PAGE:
Customs duty hike on mobile phones to hurt consumers
In a bid to further help domestic smartphone manufacturers, Finance Minister Arun Jaitley on Thursday announced a hike in customs duty on mobile phones to 20 per cent from 15 per cent
In a bid to further help domestic smartphone manufacturers, Finance Minister Arun Jaitley on Thursday announced a hike in customs duty on mobile phones to 20 per cent from 15 per cent -- a move that will force foreign players to pass on the burden to consumers. "Customs duty on import of mobile phone parts will be increased to 20 per cent from the existing 15 per cent. This will boost jobs in the smartphone sector in India," Jaitley said during his Union Budget speech.
"While the intention behind increasing the customs duties on some products such as mobile phones is to incentivise domestic manufacturing, this will lead to an increase in the prices for these products denting the middle-class consumers wallets," MS Mani, Partner, Deloitte India, said in a statement.
Domestic smartphones welcomed the government's move.
"We welcome the announcement on custom duty increase in mobile phones. This will help make India a global hub for mobile phone manufacturing. Local manufacturing will create more job opportunities, benefitting the youth and contributing towards the overall growth of the economy," said Sanjeev Agarwal, Chief Manufacturing Officer, LAVA International.
Rajeev Jain, Director and CFO, Intex Technologies, said the move will prove to be the big boost for localisation and setting up of a domestic component ecosystem.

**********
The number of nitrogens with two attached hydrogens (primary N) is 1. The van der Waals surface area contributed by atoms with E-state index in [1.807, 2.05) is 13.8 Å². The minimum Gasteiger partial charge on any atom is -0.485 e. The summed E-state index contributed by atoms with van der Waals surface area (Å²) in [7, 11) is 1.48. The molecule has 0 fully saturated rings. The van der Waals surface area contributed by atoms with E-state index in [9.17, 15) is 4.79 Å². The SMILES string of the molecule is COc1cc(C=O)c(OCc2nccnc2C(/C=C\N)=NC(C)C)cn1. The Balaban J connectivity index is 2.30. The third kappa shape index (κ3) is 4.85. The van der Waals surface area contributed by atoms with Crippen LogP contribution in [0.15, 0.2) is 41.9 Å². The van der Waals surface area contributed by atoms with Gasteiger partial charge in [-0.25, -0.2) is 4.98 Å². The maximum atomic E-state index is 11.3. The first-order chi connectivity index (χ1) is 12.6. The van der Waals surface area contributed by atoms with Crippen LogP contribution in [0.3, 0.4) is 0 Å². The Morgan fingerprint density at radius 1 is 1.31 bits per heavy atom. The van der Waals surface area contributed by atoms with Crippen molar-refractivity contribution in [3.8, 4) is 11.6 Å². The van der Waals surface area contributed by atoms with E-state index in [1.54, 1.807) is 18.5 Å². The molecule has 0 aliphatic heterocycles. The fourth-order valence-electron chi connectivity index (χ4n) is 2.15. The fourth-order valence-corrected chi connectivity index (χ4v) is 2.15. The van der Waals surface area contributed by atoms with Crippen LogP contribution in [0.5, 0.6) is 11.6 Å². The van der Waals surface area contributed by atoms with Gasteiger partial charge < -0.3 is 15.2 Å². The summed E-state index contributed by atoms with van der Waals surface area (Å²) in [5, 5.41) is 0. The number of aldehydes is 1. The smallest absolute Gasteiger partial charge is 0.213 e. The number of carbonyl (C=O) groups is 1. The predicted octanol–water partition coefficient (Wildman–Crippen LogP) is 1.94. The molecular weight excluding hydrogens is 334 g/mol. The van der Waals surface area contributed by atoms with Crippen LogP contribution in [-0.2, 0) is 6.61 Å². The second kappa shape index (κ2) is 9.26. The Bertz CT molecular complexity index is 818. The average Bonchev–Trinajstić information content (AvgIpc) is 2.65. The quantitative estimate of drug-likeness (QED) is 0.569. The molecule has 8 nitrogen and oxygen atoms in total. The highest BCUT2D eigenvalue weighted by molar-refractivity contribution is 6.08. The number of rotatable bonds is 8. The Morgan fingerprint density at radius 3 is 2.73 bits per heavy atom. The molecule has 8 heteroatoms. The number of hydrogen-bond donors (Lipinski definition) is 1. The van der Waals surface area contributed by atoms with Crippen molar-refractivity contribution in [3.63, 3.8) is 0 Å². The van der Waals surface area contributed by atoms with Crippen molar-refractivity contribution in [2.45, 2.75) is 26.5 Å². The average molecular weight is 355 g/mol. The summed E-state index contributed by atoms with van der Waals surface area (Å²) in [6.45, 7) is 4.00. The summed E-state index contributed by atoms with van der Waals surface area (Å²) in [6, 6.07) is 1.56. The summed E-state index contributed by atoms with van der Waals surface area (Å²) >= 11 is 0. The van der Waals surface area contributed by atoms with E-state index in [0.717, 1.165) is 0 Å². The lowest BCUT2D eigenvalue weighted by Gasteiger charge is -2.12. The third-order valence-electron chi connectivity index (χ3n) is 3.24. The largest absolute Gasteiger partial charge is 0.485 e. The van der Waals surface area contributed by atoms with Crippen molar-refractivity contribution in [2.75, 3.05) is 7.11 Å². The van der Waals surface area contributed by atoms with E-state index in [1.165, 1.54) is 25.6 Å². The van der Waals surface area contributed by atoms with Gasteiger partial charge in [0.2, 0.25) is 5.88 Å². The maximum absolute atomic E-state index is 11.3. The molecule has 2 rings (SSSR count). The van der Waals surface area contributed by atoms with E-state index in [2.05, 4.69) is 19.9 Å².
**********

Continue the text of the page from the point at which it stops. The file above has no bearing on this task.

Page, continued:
"This is a big thumbs up to domestic players like Intex, which have been developing domestic capacities since long in electronics manufacturing," he said.
Chinese smartphone vendors, however, were critical of the government's move.
"The increase in custom duty will definitely hamper the cost to customer, especially when it comes to getting repairs for the high-end devices," said Syed Tajuddin, CEO, Coolpad India.
"While increase in custom duty on handsets will compel brands to manufacture or assemble more in India, still there is not great support for local ecosystem for manufacturing spare parts," he added.
According to industry experts, the customs duty hike will push foreign players towards manufacturing and sourcing components more within the country.
"This move will push almost all players to increase the assembling of mobile phones in India. From Apple's point of view, it will certainly impact in the near term, possibly increase the prices of its flagships since most of them are being imported to India," Navkendar Singh, Senior Research Manager, IDC India, told IANS.
"In the long term, this will push Apple to start manufacturing of the entire range of devices in India to enjoy these incentives and remain competitive in a market like India, which it cannot afford to ignore," Singh added.
"Almost 3/5th of total handsets out of 300 million last year were assembled in India. The increase in duty will further increase the local assembling share as brands will ramp up their current output from local Maintenance and Engineering Services (EMS) facilities since capacity is already there," Tarun Pathak, Associate Director at Counterpoint, told IANS.
According to Faisal Kawoosa, Principal Analyst, Telecoms, CyberMedia Research (CMR), the move is in line with expectations to further give impetus to manufacture the handsets domestically.
"This will also push new entrants, which typically make beeline every year to India for local manufacturing who otherwise first procure CBUs from their parent companies and then gradually start manufacturing in India," Kawoosa said.
"Now, to be competitive, such new entrants shall also have to look for a domestic manufacturer from the beginning," he added.
In December, the government had increased customs duty on various items, including mobile phones, to 15 per cent from 10 per cent. After the government hike, Apple became the first manufacturer to raise prices (on MRP) across iPhone models, except iPhone SE that the company assembles in the country.
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